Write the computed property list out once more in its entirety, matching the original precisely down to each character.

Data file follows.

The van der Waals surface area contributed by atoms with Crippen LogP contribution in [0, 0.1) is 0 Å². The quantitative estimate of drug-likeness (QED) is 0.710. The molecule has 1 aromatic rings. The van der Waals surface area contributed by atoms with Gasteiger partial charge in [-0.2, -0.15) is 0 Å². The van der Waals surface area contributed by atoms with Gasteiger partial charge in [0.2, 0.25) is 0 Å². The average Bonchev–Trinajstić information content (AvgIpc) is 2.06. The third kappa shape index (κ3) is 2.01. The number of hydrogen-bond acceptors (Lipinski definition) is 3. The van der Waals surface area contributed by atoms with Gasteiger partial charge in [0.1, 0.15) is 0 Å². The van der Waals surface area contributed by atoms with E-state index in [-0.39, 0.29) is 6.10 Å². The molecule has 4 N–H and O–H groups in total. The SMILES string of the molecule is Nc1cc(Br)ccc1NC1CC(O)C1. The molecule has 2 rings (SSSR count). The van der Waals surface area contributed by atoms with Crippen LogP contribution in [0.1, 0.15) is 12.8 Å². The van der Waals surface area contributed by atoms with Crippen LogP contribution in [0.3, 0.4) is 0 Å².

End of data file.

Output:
The van der Waals surface area contributed by atoms with Crippen LogP contribution in [0, 0.1) is 0 Å². The quantitative estimate of drug-likeness (QED) is 0.710. The molecule has 1 aromatic rings. The van der Waals surface area contributed by atoms with Gasteiger partial charge in [-0.2, -0.15) is 0 Å². The van der Waals surface area contributed by atoms with Gasteiger partial charge in [0.2, 0.25) is 0 Å². The average Bonchev–Trinajstić information content (AvgIpc) is 2.06. The third kappa shape index (κ3) is 2.01. The number of hydrogen-bond acceptors (Lipinski definition) is 3. The van der Waals surface area contributed by atoms with Gasteiger partial charge in [0.1, 0.15) is 0 Å². The van der Waals surface area contributed by atoms with E-state index in [-0.39, 0.29) is 6.10 Å². The molecule has 4 N–H and O–H groups in total. The SMILES string of the molecule is Nc1cc(Br)ccc1NC1CC(O)C1. The molecule has 2 rings (SSSR count). The van der Waals surface area contributed by atoms with Crippen LogP contribution in [0.1, 0.15) is 12.8 Å². The van der Waals surface area contributed by atoms with Crippen LogP contribution in [0.3, 0.4) is 0 Å².